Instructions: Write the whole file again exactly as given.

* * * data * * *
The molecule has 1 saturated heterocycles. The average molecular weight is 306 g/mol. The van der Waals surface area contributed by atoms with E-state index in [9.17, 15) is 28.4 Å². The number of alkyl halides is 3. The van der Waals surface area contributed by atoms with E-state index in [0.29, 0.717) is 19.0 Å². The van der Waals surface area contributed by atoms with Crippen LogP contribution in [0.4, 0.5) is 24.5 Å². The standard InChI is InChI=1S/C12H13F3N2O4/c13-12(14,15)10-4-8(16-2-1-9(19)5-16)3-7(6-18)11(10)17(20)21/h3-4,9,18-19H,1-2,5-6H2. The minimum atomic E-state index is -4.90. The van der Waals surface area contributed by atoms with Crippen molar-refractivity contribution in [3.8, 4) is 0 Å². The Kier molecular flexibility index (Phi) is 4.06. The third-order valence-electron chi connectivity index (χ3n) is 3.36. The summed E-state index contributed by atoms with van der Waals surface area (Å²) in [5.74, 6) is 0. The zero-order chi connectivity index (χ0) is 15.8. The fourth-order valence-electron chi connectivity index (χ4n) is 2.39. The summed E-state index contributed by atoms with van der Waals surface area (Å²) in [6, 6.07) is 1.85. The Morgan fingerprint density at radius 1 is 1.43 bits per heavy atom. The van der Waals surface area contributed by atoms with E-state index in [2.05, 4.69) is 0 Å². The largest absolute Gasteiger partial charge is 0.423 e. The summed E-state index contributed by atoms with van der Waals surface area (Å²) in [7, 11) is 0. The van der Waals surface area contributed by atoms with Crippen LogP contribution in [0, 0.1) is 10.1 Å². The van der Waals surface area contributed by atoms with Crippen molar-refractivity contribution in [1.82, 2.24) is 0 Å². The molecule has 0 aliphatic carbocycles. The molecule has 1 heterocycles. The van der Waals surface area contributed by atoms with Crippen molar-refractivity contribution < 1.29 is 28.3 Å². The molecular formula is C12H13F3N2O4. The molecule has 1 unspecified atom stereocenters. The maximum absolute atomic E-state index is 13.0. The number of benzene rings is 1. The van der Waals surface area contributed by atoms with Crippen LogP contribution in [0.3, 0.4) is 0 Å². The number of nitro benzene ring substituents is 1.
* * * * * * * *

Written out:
The molecule has 1 saturated heterocycles. The average molecular weight is 306 g/mol. The van der Waals surface area contributed by atoms with E-state index in [9.17, 15) is 28.4 Å². The number of alkyl halides is 3. The van der Waals surface area contributed by atoms with E-state index in [0.29, 0.717) is 19.0 Å². The van der Waals surface area contributed by atoms with Crippen LogP contribution in [0.4, 0.5) is 24.5 Å². The standard InChI is InChI=1S/C12H13F3N2O4/c13-12(14,15)10-4-8(16-2-1-9(19)5-16)3-7(6-18)11(10)17(20)21/h3-4,9,18-19H,1-2,5-6H2. The minimum atomic E-state index is -4.90. The van der Waals surface area contributed by atoms with Crippen molar-refractivity contribution in [3.8, 4) is 0 Å². The Kier molecular flexibility index (Phi) is 4.06. The third-order valence-electron chi connectivity index (χ3n) is 3.36. The summed E-state index contributed by atoms with van der Waals surface area (Å²) in [5.74, 6) is 0. The zero-order chi connectivity index (χ0) is 15.8. The fourth-order valence-electron chi connectivity index (χ4n) is 2.39. The summed E-state index contributed by atoms with van der Waals surface area (Å²) in [6, 6.07) is 1.85. The Morgan fingerprint density at radius 1 is 1.43 bits per heavy atom. The van der Waals surface area contributed by atoms with E-state index in [2.05, 4.69) is 0 Å². The largest absolute Gasteiger partial charge is 0.423 e. The summed E-state index contributed by atoms with van der Waals surface area (Å²) in [7, 11) is 0. The van der Waals surface area contributed by atoms with Crippen LogP contribution in [0, 0.1) is 10.1 Å². The van der Waals surface area contributed by atoms with Crippen molar-refractivity contribution in [1.82, 2.24) is 0 Å². The molecule has 0 aliphatic carbocycles. The molecule has 1 heterocycles. The van der Waals surface area contributed by atoms with Crippen molar-refractivity contribution < 1.29 is 28.3 Å². The molecular formula is C12H13F3N2O4. The molecule has 1 unspecified atom stereocenters. The maximum absolute atomic E-state index is 13.0. The number of benzene rings is 1. The van der Waals surface area contributed by atoms with Crippen LogP contribution in [0.3, 0.4) is 0 Å². The number of nitro benzene ring substituents is 1.